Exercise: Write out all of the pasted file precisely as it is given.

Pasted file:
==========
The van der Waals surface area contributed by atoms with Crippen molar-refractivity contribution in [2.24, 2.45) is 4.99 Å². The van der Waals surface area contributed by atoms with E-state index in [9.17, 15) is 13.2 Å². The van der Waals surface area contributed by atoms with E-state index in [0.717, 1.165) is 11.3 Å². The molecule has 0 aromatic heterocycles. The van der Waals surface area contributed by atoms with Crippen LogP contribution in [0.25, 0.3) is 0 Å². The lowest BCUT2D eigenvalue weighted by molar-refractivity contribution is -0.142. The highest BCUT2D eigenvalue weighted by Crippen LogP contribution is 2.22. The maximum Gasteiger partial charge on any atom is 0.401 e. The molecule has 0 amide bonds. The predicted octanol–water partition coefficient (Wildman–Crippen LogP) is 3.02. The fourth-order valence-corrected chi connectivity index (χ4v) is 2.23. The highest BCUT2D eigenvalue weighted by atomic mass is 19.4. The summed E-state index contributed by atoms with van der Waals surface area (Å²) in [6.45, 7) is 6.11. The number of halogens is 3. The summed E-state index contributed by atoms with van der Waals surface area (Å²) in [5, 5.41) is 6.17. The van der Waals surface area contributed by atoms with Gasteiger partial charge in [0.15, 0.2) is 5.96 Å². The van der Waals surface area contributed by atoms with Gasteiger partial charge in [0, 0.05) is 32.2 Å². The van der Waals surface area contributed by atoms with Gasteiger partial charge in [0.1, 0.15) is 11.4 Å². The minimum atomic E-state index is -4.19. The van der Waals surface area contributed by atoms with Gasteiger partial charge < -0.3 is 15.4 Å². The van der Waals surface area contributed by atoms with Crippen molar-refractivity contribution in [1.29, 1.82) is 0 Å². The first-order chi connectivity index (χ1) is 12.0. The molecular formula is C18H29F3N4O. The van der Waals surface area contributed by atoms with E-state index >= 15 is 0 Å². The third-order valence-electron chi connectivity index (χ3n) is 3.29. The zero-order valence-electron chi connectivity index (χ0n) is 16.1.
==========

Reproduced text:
The van der Waals surface area contributed by atoms with Crippen molar-refractivity contribution in [2.24, 2.45) is 4.99 Å². The van der Waals surface area contributed by atoms with E-state index in [9.17, 15) is 13.2 Å². The van der Waals surface area contributed by atoms with E-state index in [0.717, 1.165) is 11.3 Å². The molecule has 0 aromatic heterocycles. The van der Waals surface area contributed by atoms with Crippen LogP contribution in [0.25, 0.3) is 0 Å². The lowest BCUT2D eigenvalue weighted by molar-refractivity contribution is -0.142. The highest BCUT2D eigenvalue weighted by Crippen LogP contribution is 2.22. The maximum Gasteiger partial charge on any atom is 0.401 e. The molecule has 0 amide bonds. The predicted octanol–water partition coefficient (Wildman–Crippen LogP) is 3.02. The fourth-order valence-corrected chi connectivity index (χ4v) is 2.23. The highest BCUT2D eigenvalue weighted by atomic mass is 19.4. The summed E-state index contributed by atoms with van der Waals surface area (Å²) in [6.45, 7) is 6.11. The number of halogens is 3. The summed E-state index contributed by atoms with van der Waals surface area (Å²) in [5, 5.41) is 6.17. The van der Waals surface area contributed by atoms with Gasteiger partial charge in [0.15, 0.2) is 5.96 Å². The van der Waals surface area contributed by atoms with Gasteiger partial charge in [0, 0.05) is 32.2 Å². The van der Waals surface area contributed by atoms with Gasteiger partial charge in [0.1, 0.15) is 11.4 Å². The minimum atomic E-state index is -4.19. The van der Waals surface area contributed by atoms with Gasteiger partial charge < -0.3 is 15.4 Å². The van der Waals surface area contributed by atoms with Crippen molar-refractivity contribution in [1.29, 1.82) is 0 Å². The first-order chi connectivity index (χ1) is 12.0. The molecular formula is C18H29F3N4O. The van der Waals surface area contributed by atoms with E-state index >= 15 is 0 Å². The third-order valence-electron chi connectivity index (χ3n) is 3.29. The zero-order valence-electron chi connectivity index (χ0n) is 16.1.